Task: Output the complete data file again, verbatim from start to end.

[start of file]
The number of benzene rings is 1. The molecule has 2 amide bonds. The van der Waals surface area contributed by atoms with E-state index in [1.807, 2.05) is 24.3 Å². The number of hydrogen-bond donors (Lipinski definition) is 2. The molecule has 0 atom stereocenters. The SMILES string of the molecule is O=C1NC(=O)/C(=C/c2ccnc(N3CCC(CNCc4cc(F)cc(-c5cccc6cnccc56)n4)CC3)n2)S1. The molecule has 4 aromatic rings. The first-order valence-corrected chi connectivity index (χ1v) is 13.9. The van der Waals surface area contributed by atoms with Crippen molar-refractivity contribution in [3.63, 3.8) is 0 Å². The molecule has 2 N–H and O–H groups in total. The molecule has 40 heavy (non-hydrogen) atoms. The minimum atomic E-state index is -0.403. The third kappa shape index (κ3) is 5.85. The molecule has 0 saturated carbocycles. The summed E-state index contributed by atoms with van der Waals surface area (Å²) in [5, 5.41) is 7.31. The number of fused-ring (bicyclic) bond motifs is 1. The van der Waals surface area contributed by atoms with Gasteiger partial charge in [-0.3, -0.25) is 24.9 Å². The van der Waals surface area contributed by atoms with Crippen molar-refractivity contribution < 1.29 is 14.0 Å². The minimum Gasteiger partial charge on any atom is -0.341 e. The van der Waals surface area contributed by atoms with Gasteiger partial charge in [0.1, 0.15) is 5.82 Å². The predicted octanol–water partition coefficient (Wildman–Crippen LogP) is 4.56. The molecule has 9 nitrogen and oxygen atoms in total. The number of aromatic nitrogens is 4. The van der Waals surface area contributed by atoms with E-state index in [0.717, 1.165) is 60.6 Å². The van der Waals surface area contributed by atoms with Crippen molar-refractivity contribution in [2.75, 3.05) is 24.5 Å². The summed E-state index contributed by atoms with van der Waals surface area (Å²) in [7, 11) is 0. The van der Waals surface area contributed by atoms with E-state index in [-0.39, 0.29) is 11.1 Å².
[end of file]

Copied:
The number of benzene rings is 1. The molecule has 2 amide bonds. The van der Waals surface area contributed by atoms with E-state index in [1.807, 2.05) is 24.3 Å². The number of hydrogen-bond donors (Lipinski definition) is 2. The molecule has 0 atom stereocenters. The SMILES string of the molecule is O=C1NC(=O)/C(=C/c2ccnc(N3CCC(CNCc4cc(F)cc(-c5cccc6cnccc56)n4)CC3)n2)S1. The molecule has 4 aromatic rings. The first-order valence-corrected chi connectivity index (χ1v) is 13.9. The van der Waals surface area contributed by atoms with Crippen molar-refractivity contribution in [3.63, 3.8) is 0 Å². The molecule has 2 N–H and O–H groups in total. The molecule has 40 heavy (non-hydrogen) atoms. The minimum atomic E-state index is -0.403. The third kappa shape index (κ3) is 5.85. The molecule has 0 saturated carbocycles. The summed E-state index contributed by atoms with van der Waals surface area (Å²) in [5, 5.41) is 7.31. The number of fused-ring (bicyclic) bond motifs is 1. The van der Waals surface area contributed by atoms with Gasteiger partial charge in [-0.3, -0.25) is 24.9 Å². The van der Waals surface area contributed by atoms with Crippen molar-refractivity contribution < 1.29 is 14.0 Å². The minimum Gasteiger partial charge on any atom is -0.341 e. The van der Waals surface area contributed by atoms with Gasteiger partial charge in [0.1, 0.15) is 5.82 Å². The predicted octanol–water partition coefficient (Wildman–Crippen LogP) is 4.56. The molecule has 9 nitrogen and oxygen atoms in total. The number of aromatic nitrogens is 4. The van der Waals surface area contributed by atoms with E-state index in [0.717, 1.165) is 60.6 Å². The van der Waals surface area contributed by atoms with Crippen molar-refractivity contribution in [2.75, 3.05) is 24.5 Å². The summed E-state index contributed by atoms with van der Waals surface area (Å²) in [7, 11) is 0. The van der Waals surface area contributed by atoms with E-state index in [-0.39, 0.29) is 11.1 Å².